TEL AVIV, Israel — Israel and Russia concluded their first round of talks Wednesday toward establishing "a joint mechanism for preventing misunderstandings" between respective forces operating in Syria, with follow-on talks likely to be downgraded to lower echelon officers to ensure discretion, sources here said.
Officially, both sides are keeping uncharacteristically mum on the outcome of the two-day visit here by Nikolai Bogdanovski, deputy chief of staff of the Russian Armed Forces, and his counterpart and host, Maj. Gen. Yair Golan.
Despite advance publicity generated by the Israel Defense Forces (IDF) and Israeli Prime Minister Benjamin Netanyahu following a Sept. 21 Moscow meeting with Russian President Vladimir Putin, the bilateral session concluded here without a statement issued by either side.
In contrast, the Russian Defense Ministry on Wednesday published a notice that similar talks with Turkey were continuing in order "to elaborate the mechanism for prevention of incidents on the Syrian-Turkish border."
In an Oct. 7 interview, an IDF officer indicated that agreement on modalities would take time and that future sessions may be handled by lower level officers in order to temper expectations and preserve discretion.
"It could be done by lower-echelon officers. We don't want to make too much of it. We want to prevent conflict, but we don't yet know how to do it," the officer said.
"In the end, we'll agree on a mechanism and how it will be done. But it requires defining areas where one operates and making sure the other side won't interfere or harm you, and vice versa."
The officer added that Israel's primary interest is at its border with Syria, where as recently as late September, the IDF shelled an area of the Syrian Golan Heights from which a rocket was launched into Israeli territory. That incident followed a more forceful Israeli response on Aug. 21, when the Israel Air Force targeted 14 Syrian military posts in the Golan Heights in response to a barrage of rockets that landed in Israel's upper Galilee region.
"We have two problems in Syria, both of which have nothing to do with Russia: One is the terror that is directed against us at our border, and for that we're operating all the time. The other is the smuggling of high-value arms to Hizbollah, and needless to say we're following this very closely."
When asked if the dozens of fighter aircraft, gunships and transports operating in Syrian airspace lend urgency to resolving outstanding issues toward a joint deconfliction mechanism, the officer replied: "Of course it's essential to avoid confliction, but until that happens, our Air Force will know how to take care of itself in problematic situations."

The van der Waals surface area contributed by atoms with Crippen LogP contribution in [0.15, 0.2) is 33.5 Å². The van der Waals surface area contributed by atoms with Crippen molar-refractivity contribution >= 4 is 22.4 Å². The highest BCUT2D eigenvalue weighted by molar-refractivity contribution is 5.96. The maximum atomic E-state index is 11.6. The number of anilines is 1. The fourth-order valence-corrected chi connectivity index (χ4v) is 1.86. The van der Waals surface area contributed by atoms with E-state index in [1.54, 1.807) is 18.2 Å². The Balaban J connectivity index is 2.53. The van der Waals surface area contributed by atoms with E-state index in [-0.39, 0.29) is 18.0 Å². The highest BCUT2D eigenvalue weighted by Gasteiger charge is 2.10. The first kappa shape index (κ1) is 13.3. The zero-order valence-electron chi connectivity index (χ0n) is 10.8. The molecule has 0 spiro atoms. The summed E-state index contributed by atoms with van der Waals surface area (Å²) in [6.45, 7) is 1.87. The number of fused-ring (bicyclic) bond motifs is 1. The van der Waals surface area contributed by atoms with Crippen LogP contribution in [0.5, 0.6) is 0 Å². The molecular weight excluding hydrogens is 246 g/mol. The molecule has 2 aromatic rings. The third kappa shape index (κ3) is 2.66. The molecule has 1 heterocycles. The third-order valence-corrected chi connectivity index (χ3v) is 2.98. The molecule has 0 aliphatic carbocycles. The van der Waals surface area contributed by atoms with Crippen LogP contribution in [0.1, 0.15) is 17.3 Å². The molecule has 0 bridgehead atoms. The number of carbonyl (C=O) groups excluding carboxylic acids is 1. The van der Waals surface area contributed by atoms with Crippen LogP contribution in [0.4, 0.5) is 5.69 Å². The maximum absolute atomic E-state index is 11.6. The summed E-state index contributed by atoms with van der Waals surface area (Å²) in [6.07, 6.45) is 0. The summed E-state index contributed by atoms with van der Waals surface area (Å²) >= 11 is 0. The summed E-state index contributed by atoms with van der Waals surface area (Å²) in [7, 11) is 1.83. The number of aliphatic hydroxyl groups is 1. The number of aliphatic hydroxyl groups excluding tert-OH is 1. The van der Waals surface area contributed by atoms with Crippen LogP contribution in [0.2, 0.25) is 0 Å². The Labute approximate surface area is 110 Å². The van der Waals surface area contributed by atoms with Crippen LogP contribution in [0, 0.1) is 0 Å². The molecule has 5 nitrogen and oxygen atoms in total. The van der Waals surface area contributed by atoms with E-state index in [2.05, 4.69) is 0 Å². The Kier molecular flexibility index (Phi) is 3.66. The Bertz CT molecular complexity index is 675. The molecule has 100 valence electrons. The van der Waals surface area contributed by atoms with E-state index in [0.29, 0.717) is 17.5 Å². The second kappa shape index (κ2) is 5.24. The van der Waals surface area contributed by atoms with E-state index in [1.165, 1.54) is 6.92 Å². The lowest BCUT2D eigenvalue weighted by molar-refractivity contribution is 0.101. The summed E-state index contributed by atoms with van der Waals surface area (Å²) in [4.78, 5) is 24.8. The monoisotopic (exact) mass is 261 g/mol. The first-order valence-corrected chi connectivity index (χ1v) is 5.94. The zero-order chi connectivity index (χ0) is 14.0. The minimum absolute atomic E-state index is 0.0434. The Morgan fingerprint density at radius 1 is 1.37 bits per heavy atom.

He added, "Everyone is shouting 'Russians, Russians, Russians,' but what about the Americans and dozens of others who have already been there for a year? At any given moment, there are hundreds of coalition planes in the air … The sky is vast."
In the past week, the Russian Defense Ministry published official accounts of operational activity in and around Syrian territory averaging some 15 sorties per day.
On Oct. 6, it reported 20 combat sorties of Su-34, Su-24M and Su-25 aircraft that attacked "rear infrastructural facilities, command centers, training camps and militants' bases" which the ministry claimed belonged to ISIS, or the Islamic State.
A day earlier, the Russian Defence Ministry claimed it targeted 10 "terror facilities" and destroyed about 20 T-55 tanks "seized earlier from the Syrian army" east of Homs. And during the night of Oct. 4, the Ministry announced airstrikes had destroyed about 30 armored and other ground vehicles, including tanks, "in the forest area near Idlib."
Dima Adamsky, an associate professor at Israel's Inter-Disciplinary Center's Lauder School of Government, Diplomacy and Strategy, says Moscow does not distinguish between the Islamic State and other rebel forces fighting against its ally, Syrian President Bashar al-Assad.
"Moscow does not differentiate between moderate and extremist rebels and qualifies any anti-Assad combatants as terrorists – as the targets of strikes to date make clear," he wrote in a recent Foreign Affairs article published by the New York-based Council on Foreign Relations.
Adamsky noted that ongoing Israeli-Russian deconfliction talks would only partially address the issue of risk posed by Israeli and Russian forces operating in the same general theater of operations. In his Foreign Affairs piece, he raised the specter of Syrian and Iranian forces seeking to operate "as close as possible to Russian forces," which he warned would effectively turn Russian ground elements into "human shields."
"Israel has routinely been conducting strikes exactly where the Russians are now expanding their foothold… Israel has signaled its neutrality toward the conflict, but it is unclear how the Israel Air Force will tolerate potential jamming, cyber strikes and limits of its space for maneuvering or if Moscow decides to establish an electromagnetic cordon sanitaire and anti access-area denial sphere around the pro-Assad coalition's operational theater," he wrote.